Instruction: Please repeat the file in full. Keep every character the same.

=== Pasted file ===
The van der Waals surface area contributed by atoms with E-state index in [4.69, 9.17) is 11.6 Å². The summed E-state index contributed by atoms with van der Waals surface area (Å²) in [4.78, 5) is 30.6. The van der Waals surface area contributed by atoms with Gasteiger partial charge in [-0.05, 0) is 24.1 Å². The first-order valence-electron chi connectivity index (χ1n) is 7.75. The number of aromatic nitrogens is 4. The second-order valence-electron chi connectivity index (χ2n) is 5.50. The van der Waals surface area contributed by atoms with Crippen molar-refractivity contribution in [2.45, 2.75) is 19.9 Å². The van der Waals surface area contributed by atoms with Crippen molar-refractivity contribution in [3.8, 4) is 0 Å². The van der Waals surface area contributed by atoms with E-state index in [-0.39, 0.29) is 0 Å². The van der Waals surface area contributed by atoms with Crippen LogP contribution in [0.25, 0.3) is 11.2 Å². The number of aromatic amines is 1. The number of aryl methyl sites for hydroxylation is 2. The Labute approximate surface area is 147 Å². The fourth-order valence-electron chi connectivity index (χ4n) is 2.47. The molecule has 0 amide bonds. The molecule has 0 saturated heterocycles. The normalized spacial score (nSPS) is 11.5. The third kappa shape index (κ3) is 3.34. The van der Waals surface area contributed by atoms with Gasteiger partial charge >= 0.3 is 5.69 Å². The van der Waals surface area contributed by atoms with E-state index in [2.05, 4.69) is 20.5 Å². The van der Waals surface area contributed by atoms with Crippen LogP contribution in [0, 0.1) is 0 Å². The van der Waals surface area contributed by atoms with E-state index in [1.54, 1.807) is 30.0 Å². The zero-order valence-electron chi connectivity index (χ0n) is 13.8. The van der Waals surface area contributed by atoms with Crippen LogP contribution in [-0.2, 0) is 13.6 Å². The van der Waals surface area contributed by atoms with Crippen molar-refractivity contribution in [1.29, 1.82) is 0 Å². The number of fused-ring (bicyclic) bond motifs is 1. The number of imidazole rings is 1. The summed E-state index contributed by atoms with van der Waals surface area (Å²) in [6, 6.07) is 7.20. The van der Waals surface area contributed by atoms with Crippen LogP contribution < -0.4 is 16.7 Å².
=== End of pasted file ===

The van der Waals surface area contributed by atoms with E-state index in [4.69, 9.17) is 11.6 Å². The summed E-state index contributed by atoms with van der Waals surface area (Å²) in [4.78, 5) is 30.6. The van der Waals surface area contributed by atoms with Gasteiger partial charge in [-0.05, 0) is 24.1 Å². The first-order valence-electron chi connectivity index (χ1n) is 7.75. The number of aromatic nitrogens is 4. The second-order valence-electron chi connectivity index (χ2n) is 5.50. The van der Waals surface area contributed by atoms with Crippen molar-refractivity contribution in [2.45, 2.75) is 19.9 Å². The van der Waals surface area contributed by atoms with Crippen molar-refractivity contribution in [3.8, 4) is 0 Å². The van der Waals surface area contributed by atoms with E-state index in [-0.39, 0.29) is 0 Å². The van der Waals surface area contributed by atoms with Crippen LogP contribution in [0.25, 0.3) is 11.2 Å². The number of aromatic amines is 1. The number of aryl methyl sites for hydroxylation is 2. The Labute approximate surface area is 147 Å². The fourth-order valence-electron chi connectivity index (χ4n) is 2.47. The molecule has 0 amide bonds. The molecule has 0 saturated heterocycles. The normalized spacial score (nSPS) is 11.5. The third kappa shape index (κ3) is 3.34. The van der Waals surface area contributed by atoms with Gasteiger partial charge >= 0.3 is 5.69 Å². The van der Waals surface area contributed by atoms with E-state index in [2.05, 4.69) is 20.5 Å². The van der Waals surface area contributed by atoms with Crippen LogP contribution in [0, 0.1) is 0 Å². The van der Waals surface area contributed by atoms with E-state index in [1.54, 1.807) is 30.0 Å². The zero-order valence-electron chi connectivity index (χ0n) is 13.8. The van der Waals surface area contributed by atoms with Crippen LogP contribution in [-0.2, 0) is 13.6 Å². The van der Waals surface area contributed by atoms with Crippen molar-refractivity contribution in [1.29, 1.82) is 0 Å². The number of fused-ring (bicyclic) bond motifs is 1. The number of imidazole rings is 1. The summed E-state index contributed by atoms with van der Waals surface area (Å²) in [6, 6.07) is 7.20. The van der Waals surface area contributed by atoms with Crippen LogP contribution < -0.4 is 16.7 Å².